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  #21  
Old 11-16-2013, 07:25 PM
Norwegianpoly Norwegianpoly is offline
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Originally Posted by london View Post
You know, lots of the things people are saying will make this hard are performed by thousands of women who have children in a limited support network. The fact that she will have a co-parent at all would be considered a bonus by the many women who have a partner who is the biological father of the child but doesn't co parent.
That really depends. The upside to being alone with a child is to be able to make all decitions by oneself - and get all the glory! The problems can arise if you depend in part on somebody, and they do not do their bit, or there are misunderstandings. If he lives close by it may work out all fine as there is less practical conderns connected to travel etc.

I really only know one couple who did it like this and they ended up getting married! and now had another child.
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  #22  
Old 11-17-2013, 12:58 AM
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SchrodingersCat SchrodingersCat is offline
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Just because there are plenty of single parents out there finding a way to make it work without support, I doubt any of them would recommend it as a first choice, or do it the same way if they had it to do over.
In my brain, my post wasn't about "single parents." It was about "parents with limited support networks." Re-reading it, I can see how utterly I failed at making that clear and for that I apologize. I am really sorry that it came across as though single parents aren't capable of being good parents, and I don't blame you for being offended by that. Please believe, that's not at all what I meant.

So let me try again.

SOME single parents have no support networks. If you do, that's great. Thank your friends and family for not ditching you when you had a baby outside of wedlock. Not all your fellow single mothers are so lucky. Yes, it super totally sucks. But there absolutely are women out there who get knocked up, and their parents kick them out and their friends turn their backs, because their religion says unwed motherhood is sinful. Turns out Jesus's message love and acceptance and forgiveness didn't get around as well as he intended.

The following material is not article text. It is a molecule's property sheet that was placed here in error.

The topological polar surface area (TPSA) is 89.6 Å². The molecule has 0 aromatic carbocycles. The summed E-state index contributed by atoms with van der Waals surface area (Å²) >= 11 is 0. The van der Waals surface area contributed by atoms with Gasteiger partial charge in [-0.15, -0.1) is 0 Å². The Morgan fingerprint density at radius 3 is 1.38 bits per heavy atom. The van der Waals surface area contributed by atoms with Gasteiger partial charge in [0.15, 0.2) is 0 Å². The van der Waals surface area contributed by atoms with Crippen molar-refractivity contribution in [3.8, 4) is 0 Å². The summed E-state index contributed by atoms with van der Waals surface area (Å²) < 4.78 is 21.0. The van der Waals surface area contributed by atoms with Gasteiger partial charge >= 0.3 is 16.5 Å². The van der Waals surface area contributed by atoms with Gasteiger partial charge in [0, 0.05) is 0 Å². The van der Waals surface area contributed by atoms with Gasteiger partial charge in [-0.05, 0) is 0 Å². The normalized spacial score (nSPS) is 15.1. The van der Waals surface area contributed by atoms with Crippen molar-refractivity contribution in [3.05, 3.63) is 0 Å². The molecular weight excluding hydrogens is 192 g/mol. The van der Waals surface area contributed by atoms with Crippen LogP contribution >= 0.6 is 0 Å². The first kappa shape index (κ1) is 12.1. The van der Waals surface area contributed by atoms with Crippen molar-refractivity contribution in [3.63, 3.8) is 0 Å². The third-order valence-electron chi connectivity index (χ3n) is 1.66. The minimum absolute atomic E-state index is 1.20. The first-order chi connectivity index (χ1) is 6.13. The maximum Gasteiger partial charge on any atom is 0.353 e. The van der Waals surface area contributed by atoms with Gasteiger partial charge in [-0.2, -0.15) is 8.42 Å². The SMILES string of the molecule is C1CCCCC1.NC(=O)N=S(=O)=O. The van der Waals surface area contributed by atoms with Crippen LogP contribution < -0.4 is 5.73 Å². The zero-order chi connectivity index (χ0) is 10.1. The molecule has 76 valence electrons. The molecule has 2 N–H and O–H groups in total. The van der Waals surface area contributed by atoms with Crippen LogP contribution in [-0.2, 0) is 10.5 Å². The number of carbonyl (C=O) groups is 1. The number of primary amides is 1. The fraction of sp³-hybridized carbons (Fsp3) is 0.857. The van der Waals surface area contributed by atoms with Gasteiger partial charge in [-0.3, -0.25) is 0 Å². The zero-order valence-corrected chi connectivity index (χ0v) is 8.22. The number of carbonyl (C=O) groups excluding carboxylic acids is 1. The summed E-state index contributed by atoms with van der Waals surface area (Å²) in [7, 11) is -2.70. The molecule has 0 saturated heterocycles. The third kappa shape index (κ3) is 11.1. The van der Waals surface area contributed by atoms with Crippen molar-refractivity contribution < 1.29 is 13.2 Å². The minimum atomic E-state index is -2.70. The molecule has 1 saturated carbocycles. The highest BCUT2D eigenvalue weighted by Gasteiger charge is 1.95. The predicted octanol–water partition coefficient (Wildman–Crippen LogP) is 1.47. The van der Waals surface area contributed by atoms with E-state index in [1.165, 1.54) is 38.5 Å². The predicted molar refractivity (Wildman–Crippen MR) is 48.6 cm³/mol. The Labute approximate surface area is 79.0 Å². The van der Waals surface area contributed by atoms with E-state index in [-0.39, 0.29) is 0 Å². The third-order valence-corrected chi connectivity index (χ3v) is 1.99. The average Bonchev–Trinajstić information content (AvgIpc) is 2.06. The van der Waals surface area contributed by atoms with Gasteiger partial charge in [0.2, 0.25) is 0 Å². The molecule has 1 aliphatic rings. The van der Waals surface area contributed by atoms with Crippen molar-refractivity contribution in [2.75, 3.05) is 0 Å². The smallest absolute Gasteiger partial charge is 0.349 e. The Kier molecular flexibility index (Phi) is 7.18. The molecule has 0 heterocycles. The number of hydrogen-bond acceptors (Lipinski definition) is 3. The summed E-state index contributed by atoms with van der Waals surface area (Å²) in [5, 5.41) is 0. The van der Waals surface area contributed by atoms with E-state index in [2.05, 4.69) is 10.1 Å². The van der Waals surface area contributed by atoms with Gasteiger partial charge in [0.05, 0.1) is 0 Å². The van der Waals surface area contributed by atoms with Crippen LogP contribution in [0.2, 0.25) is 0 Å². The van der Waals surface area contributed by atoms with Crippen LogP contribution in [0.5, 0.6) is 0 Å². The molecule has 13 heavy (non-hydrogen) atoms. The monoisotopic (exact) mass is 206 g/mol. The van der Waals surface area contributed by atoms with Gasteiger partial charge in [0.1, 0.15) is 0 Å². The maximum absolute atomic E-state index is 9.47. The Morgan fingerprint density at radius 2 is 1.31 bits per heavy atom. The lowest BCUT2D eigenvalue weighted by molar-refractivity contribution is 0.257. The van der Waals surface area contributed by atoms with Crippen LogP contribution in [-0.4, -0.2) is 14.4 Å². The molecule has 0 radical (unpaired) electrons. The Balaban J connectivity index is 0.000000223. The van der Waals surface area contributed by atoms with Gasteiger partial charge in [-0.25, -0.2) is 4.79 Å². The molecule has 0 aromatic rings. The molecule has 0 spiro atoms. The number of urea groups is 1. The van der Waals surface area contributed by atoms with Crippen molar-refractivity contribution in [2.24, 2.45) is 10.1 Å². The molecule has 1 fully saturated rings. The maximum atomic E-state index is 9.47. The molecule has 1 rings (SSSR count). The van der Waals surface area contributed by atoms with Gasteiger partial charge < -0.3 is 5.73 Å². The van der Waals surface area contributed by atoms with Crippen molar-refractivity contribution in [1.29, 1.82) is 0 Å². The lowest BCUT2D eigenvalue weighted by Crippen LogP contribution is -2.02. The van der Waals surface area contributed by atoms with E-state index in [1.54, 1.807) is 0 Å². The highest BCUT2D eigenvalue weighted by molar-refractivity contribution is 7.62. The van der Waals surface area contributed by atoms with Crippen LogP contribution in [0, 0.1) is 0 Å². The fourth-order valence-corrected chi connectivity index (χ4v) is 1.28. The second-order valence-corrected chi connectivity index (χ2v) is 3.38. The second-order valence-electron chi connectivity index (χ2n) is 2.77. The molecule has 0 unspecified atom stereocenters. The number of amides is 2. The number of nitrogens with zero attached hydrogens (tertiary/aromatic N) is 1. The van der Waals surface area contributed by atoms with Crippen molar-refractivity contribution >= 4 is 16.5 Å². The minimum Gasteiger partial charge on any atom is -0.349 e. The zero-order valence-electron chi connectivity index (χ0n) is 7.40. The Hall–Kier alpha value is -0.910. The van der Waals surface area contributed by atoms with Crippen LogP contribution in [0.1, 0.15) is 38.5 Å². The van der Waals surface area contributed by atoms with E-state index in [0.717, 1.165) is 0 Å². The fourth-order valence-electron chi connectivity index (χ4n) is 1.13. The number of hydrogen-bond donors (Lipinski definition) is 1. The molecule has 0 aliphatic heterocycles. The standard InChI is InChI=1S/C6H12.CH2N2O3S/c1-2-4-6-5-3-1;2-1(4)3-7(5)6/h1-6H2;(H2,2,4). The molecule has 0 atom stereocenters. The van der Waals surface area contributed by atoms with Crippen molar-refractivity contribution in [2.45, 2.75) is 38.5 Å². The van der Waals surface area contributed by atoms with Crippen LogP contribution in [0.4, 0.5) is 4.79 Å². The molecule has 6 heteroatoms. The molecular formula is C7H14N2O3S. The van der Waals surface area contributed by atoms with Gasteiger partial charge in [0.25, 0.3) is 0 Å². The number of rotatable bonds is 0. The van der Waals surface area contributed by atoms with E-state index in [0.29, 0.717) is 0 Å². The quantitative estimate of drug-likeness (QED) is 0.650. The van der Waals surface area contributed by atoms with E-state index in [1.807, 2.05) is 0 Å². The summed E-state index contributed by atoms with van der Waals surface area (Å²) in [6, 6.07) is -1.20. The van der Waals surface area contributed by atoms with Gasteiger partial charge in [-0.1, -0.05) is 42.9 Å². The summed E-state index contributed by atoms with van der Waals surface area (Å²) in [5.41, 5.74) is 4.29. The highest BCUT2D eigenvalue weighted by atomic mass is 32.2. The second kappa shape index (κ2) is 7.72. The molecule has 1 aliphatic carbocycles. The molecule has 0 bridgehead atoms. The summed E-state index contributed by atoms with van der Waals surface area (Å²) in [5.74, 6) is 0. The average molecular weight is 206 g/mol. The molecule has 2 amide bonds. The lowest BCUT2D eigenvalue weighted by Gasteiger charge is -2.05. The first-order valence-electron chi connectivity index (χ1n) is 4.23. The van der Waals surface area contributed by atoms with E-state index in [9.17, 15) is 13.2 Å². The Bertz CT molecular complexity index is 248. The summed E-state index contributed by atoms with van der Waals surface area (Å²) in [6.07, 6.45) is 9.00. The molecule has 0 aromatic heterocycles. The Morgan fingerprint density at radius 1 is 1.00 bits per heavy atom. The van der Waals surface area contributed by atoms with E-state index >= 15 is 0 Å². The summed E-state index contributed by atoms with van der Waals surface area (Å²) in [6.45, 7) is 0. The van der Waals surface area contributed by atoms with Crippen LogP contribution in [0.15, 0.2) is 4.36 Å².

Parents without support, whether they happen to be single or not, cannot provide the same level of care as parents who have support -- someone to lend a hand, answer questions, tell her that she's doing a good job even when it feels like she's doing everything wrong (what mother doesn't have those moments?). In order for any child to have the best possible care, their parents need a support network. As wonderful as it would be for best intentions and love to be enough to create a healthy environment in which to raise a child, they're not. You need support.

I certainly didn't say, or even imply, that only a father can be that support, or even that he needs to be part of that support. I didn't say anything about needing a co-parent involved in order to provide the best possible care.

If you have no one to talk to, no one to help you, no one to support you... you're going to be a mess. All humans need support, including child-free singles and partnered parents. And if you're a mess yourself, then your parenting abilities are inevitably going to suffer. Again, partnered or not. So if your friends and family abandoned you, or if you didn't have any to begin with (true for far too many women, sadly), then you need to join parenting groups so you have some grown-ups to talk to, to ask for help, to get advice and reassurance. If you want to be the best parent you can be, you need to build a support network. If you already have one, then so much the better, that's one thing to check off your prenatal checklist.

Natja, if you raised two kids by yourself without a lick of help from anyone, then you have my eternal admiration... or else my suspicion that you're not actually human. But you mentioned a sister so I infer you had some help along the way. Likewise london, I know that your kid's dad is around, and your posts imply that you had other support as well. So neither one of you is the (single or partnered) parent-without-support about which I'm talking.

My bff was living with her kids' dad when they were born. She had a support network, but he wasn't part of it. He was an adult child and made her life so much harder than it had to be. So believe me, I know that having the sperm donor involved isn't the be-all-end-all of parenthood.

As for the "top of their game" bit I still wasn't talking about single parenthood. I was talking about having a sick kid and being in ON mode for days on end. Every parent has been there. Maybe not from a hell child that screams for 3 days straight. But how about when the flu hits your whole family, and it's all you can do to crawl to the bathroom and vomit your guts out? I'm sure you're not telling me that at each and every moment while you've been a mother, you were at the top of your game and providing the absolute best care possible? That since your kids have been born, you've never had a sleepless night or lost your temper? What are you, some kind of superhuman momborgs?